Kelan Thomas, PharmD, MS, associate professor of clinical sciences at Touro University California College of Pharmacy, discusses the situations in which serotonin syndrome may be an area of concern when treating patients on psychiatric medication with psychedelic medicine.
Pharmacy Times interviewed Kelan Thomas, PharmD, MS, associate professor of clinical sciences at Touro University California College of Pharmacy, on his recent presentations at Insight 2021 and the virtual Sana Symposium on psychedelic adverse effects and drug-drug interactions.
Alana Hippensteele: How might serotonin syndrome be an area of concern with psychedelic medicine treatment?
Kelan Thomas: Yeah, so in my recently published psychopharmacology review on this topic, we thought about the different types of mechanisms of action. So, psilocybin, being a psychedelic partial agonist at the serotonin 5-HT2A receptor, seems to have the lowest risk of any type for serotonin syndrome. Even the idea that older drugs like LSD could cause serotonin syndrome, when you look at these case reports, it's very shaky evidence.
It kind of reminds me of the debate and controversy over the FDA labeling for the idea of triptan migraine drugs and using those with SSRIs. There was a broad FDA warning put out, but it's come under a lot of scrutiny by headache societies, and we have decades of clinical experience now, and it doesn't seem to be that that's the case. Triptans and SSRIs don't have any clear pattern of greater serotonin syndrome risk, so a lot of people have called for a change and removal of that FDA warning with triptan.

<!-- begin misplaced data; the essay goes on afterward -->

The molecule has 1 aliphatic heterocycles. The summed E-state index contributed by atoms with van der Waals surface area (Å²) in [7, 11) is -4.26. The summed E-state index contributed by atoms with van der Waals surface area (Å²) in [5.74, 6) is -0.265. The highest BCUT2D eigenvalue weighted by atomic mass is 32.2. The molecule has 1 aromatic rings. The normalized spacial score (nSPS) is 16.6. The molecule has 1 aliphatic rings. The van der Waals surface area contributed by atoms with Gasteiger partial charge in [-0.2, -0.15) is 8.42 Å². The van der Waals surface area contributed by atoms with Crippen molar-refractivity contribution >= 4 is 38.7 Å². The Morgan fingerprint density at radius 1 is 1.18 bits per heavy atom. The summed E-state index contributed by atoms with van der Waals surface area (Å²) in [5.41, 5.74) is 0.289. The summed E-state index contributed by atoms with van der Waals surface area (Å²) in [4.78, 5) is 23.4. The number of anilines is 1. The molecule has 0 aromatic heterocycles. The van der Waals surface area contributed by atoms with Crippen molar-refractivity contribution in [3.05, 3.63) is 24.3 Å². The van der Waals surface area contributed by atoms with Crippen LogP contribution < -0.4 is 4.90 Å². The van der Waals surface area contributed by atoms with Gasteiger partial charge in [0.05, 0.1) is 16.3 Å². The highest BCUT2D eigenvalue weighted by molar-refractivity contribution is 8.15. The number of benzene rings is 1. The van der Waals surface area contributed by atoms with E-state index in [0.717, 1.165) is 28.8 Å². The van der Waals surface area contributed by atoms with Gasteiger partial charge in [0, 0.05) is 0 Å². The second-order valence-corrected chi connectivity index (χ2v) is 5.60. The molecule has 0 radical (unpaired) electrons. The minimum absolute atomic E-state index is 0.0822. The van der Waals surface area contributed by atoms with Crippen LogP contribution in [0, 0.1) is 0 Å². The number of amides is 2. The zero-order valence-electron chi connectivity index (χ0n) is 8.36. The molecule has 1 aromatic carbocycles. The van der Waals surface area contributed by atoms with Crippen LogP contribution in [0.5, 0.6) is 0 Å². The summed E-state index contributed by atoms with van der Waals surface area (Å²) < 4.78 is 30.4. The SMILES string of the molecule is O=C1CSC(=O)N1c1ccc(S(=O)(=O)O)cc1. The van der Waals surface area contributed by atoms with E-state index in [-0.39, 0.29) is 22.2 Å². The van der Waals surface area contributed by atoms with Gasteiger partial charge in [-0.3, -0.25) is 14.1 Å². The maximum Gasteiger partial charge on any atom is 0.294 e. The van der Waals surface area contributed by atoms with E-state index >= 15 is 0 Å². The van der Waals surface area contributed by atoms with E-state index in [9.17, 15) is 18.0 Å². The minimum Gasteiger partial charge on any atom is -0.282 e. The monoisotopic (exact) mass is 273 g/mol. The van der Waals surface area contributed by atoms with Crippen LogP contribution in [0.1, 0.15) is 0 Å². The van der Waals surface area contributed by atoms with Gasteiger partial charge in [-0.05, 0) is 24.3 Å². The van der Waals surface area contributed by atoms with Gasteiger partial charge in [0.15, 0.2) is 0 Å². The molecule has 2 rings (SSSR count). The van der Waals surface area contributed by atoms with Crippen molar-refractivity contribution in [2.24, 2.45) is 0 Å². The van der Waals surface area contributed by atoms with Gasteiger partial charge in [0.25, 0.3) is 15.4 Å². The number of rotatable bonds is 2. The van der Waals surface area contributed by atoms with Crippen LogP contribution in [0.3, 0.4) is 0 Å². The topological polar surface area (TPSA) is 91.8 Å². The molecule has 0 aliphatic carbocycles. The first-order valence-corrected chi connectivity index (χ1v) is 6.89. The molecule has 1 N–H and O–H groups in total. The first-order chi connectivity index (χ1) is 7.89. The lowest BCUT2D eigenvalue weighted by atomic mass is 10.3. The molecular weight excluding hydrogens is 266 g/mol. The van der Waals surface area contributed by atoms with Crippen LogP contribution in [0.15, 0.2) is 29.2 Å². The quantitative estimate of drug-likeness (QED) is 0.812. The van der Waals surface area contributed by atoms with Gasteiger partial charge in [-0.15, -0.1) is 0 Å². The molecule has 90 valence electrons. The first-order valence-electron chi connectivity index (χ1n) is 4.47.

So, I think a similar a similar scenario would be the case here where psilocybin is an agonist at the 2a receptor—I'm not really seeing any signal that shows a clear serotonin toxicity risk there. MDMA, on the other hand, because of its norepinephrine and dopamine effects, it can have more of just increases in blood pressure, etc. Then ketamine shouldn't have any serotonin toxicity at all, given its N-methyl-D-aspartate (NMDA) and glutamate mechanism of action.
But what's happening outside of the context of medical or FDA approval trials is that more and more people are using ayahuasca at these ayahuasca retreats. Because ayahuasca has monoamine oxidase inhibitors in them, that to me is one of the more dangerous combinations. As we know, there's lots of contraindications with mixing monoamine oxidase inhibitors with FDA-approved antidepressants, and so if people are mixing these things, especially in these retreat centers where they may not have much medical oversight, that's where I'm really concerned about the risk of serotonin toxicity.
There certainly have been case reports at some of these centers of having serotonin toxicity situations with ayahuasca, and I think it's really related to this monoamine oxidase inhibition as being the more dangerous mechanism of action from the standpoint of increasing serotonin toxicity risk.
Alana Hippensteele: Yeah, absolutely. Thank you so much for taking the time to speak with me today, Kelan.
Kelan Thomas: Sure, thank you.